There’s a lot we do not know about pygmy blue whales. But research cruises off North West Cape and more recently at Perth Canyon to tag and track the endangered animals will provide previously unknown information about where they feed along their annual migratory journey from southern Australia to northern tropical waters where they breed.
This research led by AIMS marine megafauna scientist Dr Michele Thums, sought to use satellite tags to record detailed data of the pygmy blue whales’ movement behaviour up the Western Australian coastline through the petroleum-rich North West Shelf to Indonesia.
“Pygmy blue whales have been tagged at their main known feeding aggregation in Western Australia’s Perth Canyon but these transmitted low resolution data and nearly all stopped transmitting before the whales reached North West Cape so we did not know much about their migration behaviour beyond that point, and importantly, where they fed along the way” she said.
The whales’ behaviour and their low numbers means that it is hard to find them and to study their movement patterns.
“They are usually found a long way from shore at the edge of the continental shelf, and they are quite elusive animals, spending a lot of their time underwater,” Dr Thums said.
Dr Thums and her research partners, Captains Curt Jenner AM and Micheline Jenner AM from the Centre for Whale Research (CWR), searched for the pygmy blue whales in waters as deep as 1000 metres by combining visual observation with underwater song detection.
The visual observation was from a small spotter aeroplane and from the CWR Research Vessel Whale Song.
“When the whales come to the surface to breathe, they forcefully expel air through the blowhole and the spray, known as “the blow”, is visible from the ship up to 5 miles away,” Micheline Jenner said.
Despite the visual means of observation, finding pygmy blue whales in the open ocean is not a simple task so using acoustic detection equipment was a crucial tool in their search.
“In this particular project, we dropped passive acoustic sensors, called sonobuoys, into the ocean to make initial acoustic detections from up to 100 km away,” Micheline Jenner said.
Sonobuoys have in-built hydrophones (underwater microphones) and the whale calls picked up by them are transmitted by radio signals to the RV Whale Song where acoustician Assoc. Prof. Rob McCauley, from Curtin University’s Centre for Marine Science and Technology (CMST) and Curt Jenner were able to calculate the approximate position of each calling whale.
But according to Dr Thums, even once blue whales are found it was still “very difficult” to work with them and attach the small satellite tracking devices, because they are usually underwater, spending only short periods of time at the surface.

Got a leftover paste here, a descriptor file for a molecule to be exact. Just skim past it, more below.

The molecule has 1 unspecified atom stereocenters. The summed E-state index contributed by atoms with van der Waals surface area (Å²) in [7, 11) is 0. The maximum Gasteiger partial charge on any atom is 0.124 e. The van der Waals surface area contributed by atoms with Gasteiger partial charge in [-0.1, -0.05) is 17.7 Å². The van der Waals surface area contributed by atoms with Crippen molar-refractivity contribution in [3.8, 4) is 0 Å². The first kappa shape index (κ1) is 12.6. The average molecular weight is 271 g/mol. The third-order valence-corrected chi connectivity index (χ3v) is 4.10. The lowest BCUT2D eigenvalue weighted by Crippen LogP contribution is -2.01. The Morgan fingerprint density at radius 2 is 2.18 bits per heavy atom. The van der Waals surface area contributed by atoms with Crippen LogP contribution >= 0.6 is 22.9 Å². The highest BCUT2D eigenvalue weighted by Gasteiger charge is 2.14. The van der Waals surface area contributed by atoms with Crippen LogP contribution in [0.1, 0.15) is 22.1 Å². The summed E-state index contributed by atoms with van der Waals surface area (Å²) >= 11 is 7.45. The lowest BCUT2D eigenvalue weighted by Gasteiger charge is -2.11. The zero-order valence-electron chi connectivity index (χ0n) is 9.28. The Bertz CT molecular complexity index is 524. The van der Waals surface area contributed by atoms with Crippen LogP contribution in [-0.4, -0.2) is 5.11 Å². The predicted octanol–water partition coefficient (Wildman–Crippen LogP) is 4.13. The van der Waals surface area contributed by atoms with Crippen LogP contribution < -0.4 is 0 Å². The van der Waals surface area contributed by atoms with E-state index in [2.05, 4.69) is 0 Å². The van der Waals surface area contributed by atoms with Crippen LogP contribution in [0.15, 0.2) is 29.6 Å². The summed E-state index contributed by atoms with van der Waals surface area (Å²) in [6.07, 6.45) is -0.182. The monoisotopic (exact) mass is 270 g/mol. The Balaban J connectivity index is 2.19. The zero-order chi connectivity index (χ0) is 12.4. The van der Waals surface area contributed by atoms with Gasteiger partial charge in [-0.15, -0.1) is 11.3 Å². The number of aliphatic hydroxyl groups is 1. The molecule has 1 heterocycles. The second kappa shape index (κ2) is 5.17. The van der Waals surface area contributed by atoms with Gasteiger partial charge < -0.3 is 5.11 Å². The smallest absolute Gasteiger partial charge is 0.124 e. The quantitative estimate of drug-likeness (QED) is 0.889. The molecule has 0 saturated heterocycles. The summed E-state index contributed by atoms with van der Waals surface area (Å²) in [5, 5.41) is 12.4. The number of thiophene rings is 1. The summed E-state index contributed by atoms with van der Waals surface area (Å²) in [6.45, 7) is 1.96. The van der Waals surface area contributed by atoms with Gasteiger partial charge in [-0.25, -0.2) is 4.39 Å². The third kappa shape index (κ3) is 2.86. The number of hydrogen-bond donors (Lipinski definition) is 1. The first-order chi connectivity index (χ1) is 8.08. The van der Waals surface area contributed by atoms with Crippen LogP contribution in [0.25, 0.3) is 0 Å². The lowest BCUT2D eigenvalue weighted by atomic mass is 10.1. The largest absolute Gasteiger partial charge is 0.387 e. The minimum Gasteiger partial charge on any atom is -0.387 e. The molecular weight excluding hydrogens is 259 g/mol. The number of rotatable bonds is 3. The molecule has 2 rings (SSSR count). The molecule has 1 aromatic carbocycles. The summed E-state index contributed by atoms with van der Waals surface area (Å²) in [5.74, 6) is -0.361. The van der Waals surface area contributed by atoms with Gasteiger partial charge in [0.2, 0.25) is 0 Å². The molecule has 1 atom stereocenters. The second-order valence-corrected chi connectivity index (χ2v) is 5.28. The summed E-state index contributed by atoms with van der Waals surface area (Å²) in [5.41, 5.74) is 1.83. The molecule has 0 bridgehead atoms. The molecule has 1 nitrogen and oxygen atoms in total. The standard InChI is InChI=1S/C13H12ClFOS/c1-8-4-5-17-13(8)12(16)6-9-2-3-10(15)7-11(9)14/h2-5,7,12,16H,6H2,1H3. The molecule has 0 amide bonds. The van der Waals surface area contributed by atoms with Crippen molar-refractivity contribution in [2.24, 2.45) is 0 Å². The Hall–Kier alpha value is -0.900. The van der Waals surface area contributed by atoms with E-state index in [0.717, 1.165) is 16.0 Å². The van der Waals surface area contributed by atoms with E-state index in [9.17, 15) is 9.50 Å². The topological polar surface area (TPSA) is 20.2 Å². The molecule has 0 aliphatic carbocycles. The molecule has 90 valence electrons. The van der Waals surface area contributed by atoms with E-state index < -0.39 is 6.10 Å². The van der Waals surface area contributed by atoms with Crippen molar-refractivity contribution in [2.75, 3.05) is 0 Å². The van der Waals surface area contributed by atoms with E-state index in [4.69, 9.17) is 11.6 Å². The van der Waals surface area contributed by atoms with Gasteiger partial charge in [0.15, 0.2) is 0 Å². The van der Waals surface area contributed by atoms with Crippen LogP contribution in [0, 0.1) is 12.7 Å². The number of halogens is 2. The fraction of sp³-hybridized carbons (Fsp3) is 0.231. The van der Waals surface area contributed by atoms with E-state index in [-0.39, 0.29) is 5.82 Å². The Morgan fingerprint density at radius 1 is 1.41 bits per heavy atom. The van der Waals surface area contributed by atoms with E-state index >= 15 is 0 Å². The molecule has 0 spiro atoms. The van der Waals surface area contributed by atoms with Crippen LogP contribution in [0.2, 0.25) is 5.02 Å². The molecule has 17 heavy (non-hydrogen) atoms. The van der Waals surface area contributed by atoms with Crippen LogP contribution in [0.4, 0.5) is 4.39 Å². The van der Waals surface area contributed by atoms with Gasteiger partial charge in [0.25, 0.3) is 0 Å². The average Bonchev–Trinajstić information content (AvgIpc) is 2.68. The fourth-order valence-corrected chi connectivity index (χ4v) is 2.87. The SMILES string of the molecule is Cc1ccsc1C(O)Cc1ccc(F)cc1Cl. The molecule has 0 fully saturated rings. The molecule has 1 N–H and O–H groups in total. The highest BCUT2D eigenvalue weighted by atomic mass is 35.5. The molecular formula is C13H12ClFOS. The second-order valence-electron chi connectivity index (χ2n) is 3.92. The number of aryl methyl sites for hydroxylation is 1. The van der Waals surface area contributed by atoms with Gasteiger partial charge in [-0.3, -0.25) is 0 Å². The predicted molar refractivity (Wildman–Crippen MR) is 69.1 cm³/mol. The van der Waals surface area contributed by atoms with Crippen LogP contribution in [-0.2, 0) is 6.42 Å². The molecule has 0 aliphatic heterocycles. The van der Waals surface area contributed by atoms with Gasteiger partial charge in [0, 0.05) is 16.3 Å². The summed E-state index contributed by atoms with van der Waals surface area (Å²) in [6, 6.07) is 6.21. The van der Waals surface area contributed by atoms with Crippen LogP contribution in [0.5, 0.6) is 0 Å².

“To tag these animals we need to come alongside them with a small boat, within around 15 m of them when they come to the surface to breathe, which is only for a few seconds, so being in the right place at the right time is very difficult, especially when sea conditions are often less than perfect,” Dr Thums said.
Despite the often-rough sea conditions the researchers attached tracking devices to six whales. These satellite tags are tiny and were designed to stay on the whales from a few weeks up to a few months before falling off, which is enough time to cross the North-West Shelf on their way to Indonesia. Half the tags are still attached and transmitting with durations of up to nine weeks so far.
The tracker receives GPS signals and transmits the GPS data to a satellite when the whale surfaces to breathe, and the whale position data is then relayed to the researcher via a processing centre.
Mr. Jenner said the “state-of-the-art” LIMPET tags (Low Impact Minimally Percutaneous Electronic Tag) collect high resolution data and were designed not to harm the whales by implanting only into the outer blubber layer of the whale.
“We can find out where these animals travel pretty much every time they surface to blow and when they dive the tags are also getting dive profile data. So, they are very useful for providing additional information to determine where the animals are feeding,” he said.
Until now this information had not been available because few whales had been tagged, the older tag technology did not last for long and the tags used did not provide GPS positions but rather Argos satellite positions only, which are not as accurate.
“Whenever the whales slow down and circle, as they do when they feed, the GPS will show us that. Whenever they do a deep dive to try and find some krill at depth we will see that as well. The diving behaviour is transmitted when they come to the surface and the satellite sends those data packets via the internet to our computers so it is quite an amazing bit of technology,” Mr. Jenner said.
The North West Shelf is Australia’s largest and most valuable petroleum production area and it is also a habitat for threatened species such as pygmy blue whales.
“This data will help us work out where the whales feed, important information for governments and industry need to reduce potential threats to these endangered whales from these and other human activities so that these areas can be protected,” Dr Thums said.
This scientific endeavour by AIMS with collaborators from CWR and Curtin University is part of the North West Shoals to Shore Research Program funded by Santos to better understand Australia’s marine environment.